This post is the fourth and final in a series discussing Open Banking, its implementations, and its implications. The start of the series is here, and all of the posts in the series are available here.
In the United States, “open banking” does not yet mean that bank account and transaction data can be freely accessed on standardized terms—though it may in the future. For now, those who allow financial data to be accessed through APIs can impose their own conditions on that access. As we have described in this blog series, without further regulatory invention, in the U.S. API access is principally a contractual matter. For these purposes, we will refer to “providers” as those making API data available and “users” as those intermediaries accessing that data in order to deliver services to consumers or other clients. Although bank partnerships are subject to established contract standards, we will focus in this post on key issues that arise specifically in the course of the API licensing and access process.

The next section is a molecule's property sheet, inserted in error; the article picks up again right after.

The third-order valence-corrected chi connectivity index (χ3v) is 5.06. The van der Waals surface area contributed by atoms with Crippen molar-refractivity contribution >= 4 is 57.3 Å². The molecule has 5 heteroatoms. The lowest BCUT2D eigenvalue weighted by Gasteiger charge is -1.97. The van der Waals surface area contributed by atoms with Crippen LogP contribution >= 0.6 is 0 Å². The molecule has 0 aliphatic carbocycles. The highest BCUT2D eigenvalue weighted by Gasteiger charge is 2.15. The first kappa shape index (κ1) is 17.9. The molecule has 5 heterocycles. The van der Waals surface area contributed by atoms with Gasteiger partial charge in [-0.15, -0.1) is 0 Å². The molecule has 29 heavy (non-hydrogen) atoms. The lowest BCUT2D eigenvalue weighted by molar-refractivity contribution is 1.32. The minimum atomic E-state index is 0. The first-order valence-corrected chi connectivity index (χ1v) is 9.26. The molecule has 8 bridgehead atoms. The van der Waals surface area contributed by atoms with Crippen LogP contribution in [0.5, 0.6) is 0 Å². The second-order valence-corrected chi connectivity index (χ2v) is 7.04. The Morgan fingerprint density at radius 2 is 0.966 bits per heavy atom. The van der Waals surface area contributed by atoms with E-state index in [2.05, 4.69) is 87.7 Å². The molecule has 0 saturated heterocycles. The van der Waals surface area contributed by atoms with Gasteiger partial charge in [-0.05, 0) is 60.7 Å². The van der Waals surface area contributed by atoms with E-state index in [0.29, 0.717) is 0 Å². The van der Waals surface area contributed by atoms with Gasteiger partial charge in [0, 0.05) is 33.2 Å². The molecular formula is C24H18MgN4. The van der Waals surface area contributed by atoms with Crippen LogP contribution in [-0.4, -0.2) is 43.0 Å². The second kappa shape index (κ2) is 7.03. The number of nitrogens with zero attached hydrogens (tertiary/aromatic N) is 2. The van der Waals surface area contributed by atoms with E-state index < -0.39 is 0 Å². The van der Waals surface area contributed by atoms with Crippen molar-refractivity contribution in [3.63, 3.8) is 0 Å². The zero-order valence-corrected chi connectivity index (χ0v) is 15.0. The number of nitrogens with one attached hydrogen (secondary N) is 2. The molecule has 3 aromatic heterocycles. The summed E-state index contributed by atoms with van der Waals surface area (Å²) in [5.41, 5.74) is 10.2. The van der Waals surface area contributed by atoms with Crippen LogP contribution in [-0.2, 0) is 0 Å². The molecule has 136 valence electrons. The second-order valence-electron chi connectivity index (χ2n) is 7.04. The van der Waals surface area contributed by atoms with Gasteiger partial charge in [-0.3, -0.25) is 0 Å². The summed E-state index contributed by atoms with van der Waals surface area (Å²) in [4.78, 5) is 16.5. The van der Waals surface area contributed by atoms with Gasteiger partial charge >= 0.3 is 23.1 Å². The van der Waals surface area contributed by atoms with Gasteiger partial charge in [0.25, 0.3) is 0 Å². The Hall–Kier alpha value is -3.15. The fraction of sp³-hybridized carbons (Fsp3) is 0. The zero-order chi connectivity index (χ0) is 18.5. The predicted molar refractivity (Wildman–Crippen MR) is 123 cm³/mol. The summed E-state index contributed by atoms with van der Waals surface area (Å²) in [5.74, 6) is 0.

Gating Considerations for API Access Terms
Particularly when the API license is presented as a take-it-or-leave-it agreement, the terms are often written to protect the provider from any liability for an offering from which the provider derives no or limited direct financial benefit. Users that will be paying for access may do so on a “per transaction,” “per user,” or some other basis; when the user pays money, the user understandably has more leverage over other contract terms. Either way, prospective users need to consider at least the following: